Children are naturally curious about the world around them. Science programs and activities are a great way to capture their interest and encourage the development of early literacy skills. Many science activities and materials are easy to incorporate into library programs; you may find that you’re already including elements that increase STEM (science, technology, engineering, and mathematics) knowledge, for example, talking about color mixing or identifying and playing with shapes.
Young children learn best through hands-on efforts and experimentation, which makes library programs, whereby children are already engaging in social learning, a perfect fit for science interests. Think about ways that you can incorporate the scientific method into programs: set up your activities so that children have a chance to predict, observe, experiment, and talk about what happened.
Water-related tasks can be incorporated into many different themes. Experiment with sinking and floating by providing an assortment of small objects made of different materials. Ask children to make predictions before they begin. Which objects do they think will float? Provide a chart for children and families to record which objects sank and which floated. Ask or post questions to encourage caregivers to talk with their kids. Do the sinking objects have anything in common? Were their predictions correct?
Raid your kitchen for water tools such as measuring cups, ladles, funnels, (new) sponges, slotted spoons, etc. How many ladlefuls does it take to fill a measuring cup? Explore porosity with sponges, cups, and cups with holes poked in the bottom: What happens when you submerge each vessel and then hold it above the water tub?
Children are curious about their own bodies and all the things their bodies do. Explore the senses with the following sensory activities. Turn travel shampoo bottles (available at any drugstore) into smelling bottles by soaking a cotton ball in extract or placing items with a strong scent (examples: orange rind, coffee beans) inside. Wrap the clear bottles in paper and ask children to identify the smells without looking at the items.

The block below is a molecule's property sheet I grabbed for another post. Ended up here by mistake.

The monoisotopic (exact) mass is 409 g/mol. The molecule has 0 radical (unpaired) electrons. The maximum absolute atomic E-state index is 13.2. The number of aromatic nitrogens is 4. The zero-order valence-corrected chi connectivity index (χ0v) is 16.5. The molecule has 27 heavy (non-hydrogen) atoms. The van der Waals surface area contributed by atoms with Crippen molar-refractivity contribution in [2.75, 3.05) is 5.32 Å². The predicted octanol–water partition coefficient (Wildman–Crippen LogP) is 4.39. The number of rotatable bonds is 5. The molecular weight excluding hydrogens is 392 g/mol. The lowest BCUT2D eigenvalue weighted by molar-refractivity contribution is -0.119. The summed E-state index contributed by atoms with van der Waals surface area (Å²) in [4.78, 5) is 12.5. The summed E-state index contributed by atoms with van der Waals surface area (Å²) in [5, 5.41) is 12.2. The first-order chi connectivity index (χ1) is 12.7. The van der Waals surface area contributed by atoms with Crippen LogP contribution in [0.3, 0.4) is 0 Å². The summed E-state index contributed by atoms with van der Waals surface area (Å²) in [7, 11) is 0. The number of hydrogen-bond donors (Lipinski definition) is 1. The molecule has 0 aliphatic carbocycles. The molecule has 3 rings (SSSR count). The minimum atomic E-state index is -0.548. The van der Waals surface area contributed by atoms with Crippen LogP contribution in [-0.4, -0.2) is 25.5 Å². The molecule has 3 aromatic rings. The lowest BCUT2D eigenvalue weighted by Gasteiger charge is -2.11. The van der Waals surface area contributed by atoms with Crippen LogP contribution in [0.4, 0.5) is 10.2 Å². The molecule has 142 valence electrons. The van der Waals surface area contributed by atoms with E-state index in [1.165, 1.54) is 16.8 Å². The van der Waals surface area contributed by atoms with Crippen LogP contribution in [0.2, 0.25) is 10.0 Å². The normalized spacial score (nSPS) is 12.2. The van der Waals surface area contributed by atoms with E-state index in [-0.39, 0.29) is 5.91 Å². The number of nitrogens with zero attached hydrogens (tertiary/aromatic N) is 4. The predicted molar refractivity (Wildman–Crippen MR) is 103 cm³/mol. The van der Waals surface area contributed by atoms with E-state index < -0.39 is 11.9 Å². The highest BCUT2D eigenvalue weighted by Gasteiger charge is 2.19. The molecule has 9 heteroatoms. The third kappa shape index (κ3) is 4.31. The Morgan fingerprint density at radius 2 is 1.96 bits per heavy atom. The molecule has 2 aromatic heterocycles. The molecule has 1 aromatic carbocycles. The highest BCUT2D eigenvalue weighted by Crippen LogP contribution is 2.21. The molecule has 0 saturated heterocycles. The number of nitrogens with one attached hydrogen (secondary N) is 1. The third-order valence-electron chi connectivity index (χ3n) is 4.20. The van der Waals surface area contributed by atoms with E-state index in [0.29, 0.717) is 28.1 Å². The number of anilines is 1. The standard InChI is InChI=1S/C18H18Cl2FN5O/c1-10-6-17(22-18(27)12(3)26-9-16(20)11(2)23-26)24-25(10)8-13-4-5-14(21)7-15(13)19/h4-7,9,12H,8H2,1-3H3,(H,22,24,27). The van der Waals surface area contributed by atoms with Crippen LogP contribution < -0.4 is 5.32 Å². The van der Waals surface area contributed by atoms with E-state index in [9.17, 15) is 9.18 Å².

Demonstrate how sound travels by tying a metal clothes hanger in the center of a long piece of string. Wrap the ends of the string around your fingers and cup your hands around your ears. Bend over and let the hanger gently bang against the edge of a table or chair. The vibrations of the hanger travel through the string and to your ears where you can hear the bump. (Source: Buggy and Buddy Blog.)
Create a texture garden in which children can explore varying textures like rough sandpaper, soft feathers, silky scarves, or bumpy golf balls. Take a nature walk, or send families home with a simple “book” of stapled paper for them to capture additional sensory input. Write down what sounds you hear, or take some crayons to make rubbings of different textures you encounter on your walk. These activities would make a great program about the senses or could be added to a program about the human body or “All About Me.”
We can’t see air, but we can see what it does. Put out a tub or tray with various objects on it, some that could be moved by a child’s breath (a feather, a pencil) and some that can’t (a heavy pair of scissors, a paperweight). Ask children to predict which objects they think they can move with their breath. Then give each child a straw to blow on each object. Were they correct? Encourage writing by providing a chart for families to record results.
Tools as toys
Provide scientific equipment for children to use. Magnifying glasses are great tools to encourage children to make observations, and they can be used with a wide range of objects. How does an object look different and what do children notice about it when they view it under a magnifying glass? Scales, thermometers, rulers, and timers or stopwatches are other equipment that can help children learn about measuring and comparing objects. Even just having this equipment available for children to handle and play with is a great first step in teaching about these concepts.
Introducing STEM theories to young children can be as simple as setting out materials and letting them explore. Many activities can also be merged quite easily into what you’re already doing. Build in a little time during or after your story times for STEM play and let the learning happen.